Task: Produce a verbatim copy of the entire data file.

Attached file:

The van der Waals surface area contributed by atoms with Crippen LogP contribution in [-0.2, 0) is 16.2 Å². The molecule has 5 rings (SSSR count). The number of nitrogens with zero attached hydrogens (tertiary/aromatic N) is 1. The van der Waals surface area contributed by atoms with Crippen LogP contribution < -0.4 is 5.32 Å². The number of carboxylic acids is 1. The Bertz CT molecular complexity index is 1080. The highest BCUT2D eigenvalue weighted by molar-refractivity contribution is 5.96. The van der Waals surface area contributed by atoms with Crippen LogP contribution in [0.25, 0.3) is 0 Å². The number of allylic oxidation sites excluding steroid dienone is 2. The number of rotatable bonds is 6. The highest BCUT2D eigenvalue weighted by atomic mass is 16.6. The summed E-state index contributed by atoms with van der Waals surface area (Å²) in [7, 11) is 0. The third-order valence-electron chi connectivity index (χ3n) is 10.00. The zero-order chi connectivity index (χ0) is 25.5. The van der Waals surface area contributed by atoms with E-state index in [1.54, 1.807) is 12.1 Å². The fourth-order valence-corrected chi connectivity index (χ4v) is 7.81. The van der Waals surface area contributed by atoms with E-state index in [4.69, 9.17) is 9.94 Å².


The van der Waals surface area contributed by atoms with Crippen LogP contribution in [-0.2, 0) is 16.2 Å². The molecule has 5 rings (SSSR count). The number of nitrogens with zero attached hydrogens (tertiary/aromatic N) is 1. The van der Waals surface area contributed by atoms with Crippen LogP contribution < -0.4 is 5.32 Å². The number of carboxylic acids is 1. The Bertz CT molecular complexity index is 1080. The highest BCUT2D eigenvalue weighted by molar-refractivity contribution is 5.96. The van der Waals surface area contributed by atoms with Crippen LogP contribution in [0.25, 0.3) is 0 Å². The number of allylic oxidation sites excluding steroid dienone is 2. The number of rotatable bonds is 6. The highest BCUT2D eigenvalue weighted by atomic mass is 16.6. The summed E-state index contributed by atoms with van der Waals surface area (Å²) in [7, 11) is 0. The third-order valence-electron chi connectivity index (χ3n) is 10.00. The zero-order chi connectivity index (χ0) is 25.5. The van der Waals surface area contributed by atoms with E-state index in [1.54, 1.807) is 12.1 Å². The fourth-order valence-corrected chi connectivity index (χ4v) is 7.81. The van der Waals surface area contributed by atoms with E-state index in [4.69, 9.17) is 9.94 Å².